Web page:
Separate from its administration of ILSA, the Bureau is authorized to issue and enforce rules for consumer protection that govern a wide range of non-depository companies that offer consumer financial products or services. In addition to ILSA, the Bureau also assumes responsibility for interpreting and implementing the federal consumer protection and fair lending laws which affect homebuilders and condominium developers including the Truth-in-Lending Act, Equal Credit Opportunity Act and the Real Estate Settlement Protection Act.

Under the Dodd-Frank Act, the Bureau will have the authority to declare as unfair, deceptive, or abusive any act or practice that (i) materially interferes with the ability of a consumer to understand a term or condition of a consumer financial product or service or (ii) takes unreasonable advantage of a lack of understanding on the part of the consumer of the material risks, costs, or conditions of the product or service, the inability of the consumer to protect their interests in selecting or using a consumer financial product or service, or the reasonable reliance by the consumer on a covered person to act in the interests of the consumer. The Dodd-Frank Act’s definition of "abusive" is vague and, without the benefit of established precedent, may be construed broadly by the Bureau.

In addition, the Bureau may prescribe rules to ensure that the features of any consumer financial product or service are fully and properly disclosed to consumers to understand costs, benefits and risks. In doing so, the Bureau must take into account "available evidence about consumer awareness, understanding of, and responses to disclosures or communications about the risks, costs, and benefits of consumer financial products or services." The Bureau may also develop model disclosure forms, validated through consumer testing, which will provide a safe harbor for compliance.  

Scope of Covered Financial Services Providers

In connection with its regulation of non-depository companies and service providers, the Bureau will have the authority to require reports, conduct examinations, require certain record-keeping requirements, and prescribe other rules to ensure that such entities are legitimate entities and are able to perform their obligations to consumers and refer suspected violations of law, including tax noncompliance, to other agencies. For those non-depository institutions that are not engaged in any mortgage-related businesses, payday lending or student lending and are not a "larger participant" of a market for other consumer financial products or services or a service provider for any such entity, the Dodd-Frank Act contemplates the application of the reporting and examination requirements only if the Bureau determines that the covered person has engaged in conduct that poses risks to consumers.

The Bureau’s authority is limited by various jurisdictional exclusions provided for under the Dodd-Frank Act. Subject to certain limitations, the following persons and activities are excluded from the jurisdiction of the Bureau:  

  • real estate brokerage activities
  • persons regulated by a state securities commissioner
  • persons regulated by the Securities and Exchange Commission (SEC)  

Given the far reaching powers of the Bureau separate from administration of ILSA, will the Bureau seek to combine its powers with respect to ILSA-regulated parties, or will all or most of its attention to home sites, condominium developers and homebuilders be channeled via ILSA? And what about the three categories of exclusions? Does exclusion of real estate brokerage activities mean that because residential real estate products are generally offered by licensed real estate brokers, members of the residential real estate industry are statutorily exempt, too? Unlikely, but one can be sure that these and many related issues will be explored.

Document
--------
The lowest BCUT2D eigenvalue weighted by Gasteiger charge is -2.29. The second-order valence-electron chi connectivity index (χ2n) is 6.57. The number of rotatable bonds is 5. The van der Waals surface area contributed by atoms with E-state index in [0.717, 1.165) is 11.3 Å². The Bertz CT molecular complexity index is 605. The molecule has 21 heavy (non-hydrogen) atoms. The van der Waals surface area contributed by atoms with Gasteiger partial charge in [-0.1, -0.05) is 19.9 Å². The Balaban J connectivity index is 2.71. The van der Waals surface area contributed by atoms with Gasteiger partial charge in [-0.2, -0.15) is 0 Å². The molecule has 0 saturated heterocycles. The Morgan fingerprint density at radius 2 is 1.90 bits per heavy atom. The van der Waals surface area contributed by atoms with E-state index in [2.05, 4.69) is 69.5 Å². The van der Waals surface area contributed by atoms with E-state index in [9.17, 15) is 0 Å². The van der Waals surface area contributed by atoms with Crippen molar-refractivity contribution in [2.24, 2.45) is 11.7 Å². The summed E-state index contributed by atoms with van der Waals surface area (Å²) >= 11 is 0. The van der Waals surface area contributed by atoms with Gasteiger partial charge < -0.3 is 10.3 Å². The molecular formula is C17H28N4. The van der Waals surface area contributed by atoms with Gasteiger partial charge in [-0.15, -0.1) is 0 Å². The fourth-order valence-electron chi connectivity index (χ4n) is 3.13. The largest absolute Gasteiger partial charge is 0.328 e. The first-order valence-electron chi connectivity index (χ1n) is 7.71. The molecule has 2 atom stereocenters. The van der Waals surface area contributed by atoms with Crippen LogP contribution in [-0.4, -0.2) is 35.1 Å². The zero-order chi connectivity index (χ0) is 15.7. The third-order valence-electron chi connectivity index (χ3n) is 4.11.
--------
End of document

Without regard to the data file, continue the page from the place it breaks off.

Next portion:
Turning the Page – Starting a New Chapter

There is speculation that only about 150 projects throughout the United States are registered and current, a far smaller number compared with years past. This reminds one of the old saying, "What if we had a party and no one came?" Given the tightened standards for registration, the paradoxical effect seems to be loading more complex requirements on the backs of fewer and fewer developers – and the very ones who are trying to comply and not claim exemption. With a few micro-market exceptions, the home site and community development industry has been hit hard and is weaker today than at any time since ILSA's passage in 1968. The condominium industry, in its infancy in 1968, is today beset by a huge inventory overhang that has all but choked new projects – especially larger projects which typically would be candidates for registration.

Given the residential real estate meltdown of the past several years, the benign neglect shown to the ILSA program by HUD for most of the past 20 years up until the past few years, and the confusing, ill-reasoned and sometimes contradictory ILSA court decisions, many would welcome a thoughtful and transparent review of both registration and exemption issues. With the transition of ILSA to the CFPB, experienced practitioners will work hard to engage the Bureau in a constructive role in the revival of the industry while destroying once and for all the false construct of a zero sum game between developer success and purchaser protection. And for developers and other industry participants, it is important to align with counsel who deeply understand where ILSA has been while also understanding the potential for a win-win paradigm of how ILSA can now evolve. From Ms. Twohig's remarks during the teleconference, the Bureau is aware that change is needed and not necessarily change that is negative from a developer's perspective. She implied that the Bureau would seek change that benefits both developers and the next generation of new home and home site purchasers.

The various constituencies involved in the residential real estate development and sales industry – community and residential developers, marketers, and lenders for home site developments and to-be-built or under construction condominium units and free-standing homes in subdivisions and planned communities nationwide – doubtless will take note and should seek informed, constructive engagement in the process that takes ILSA into the future.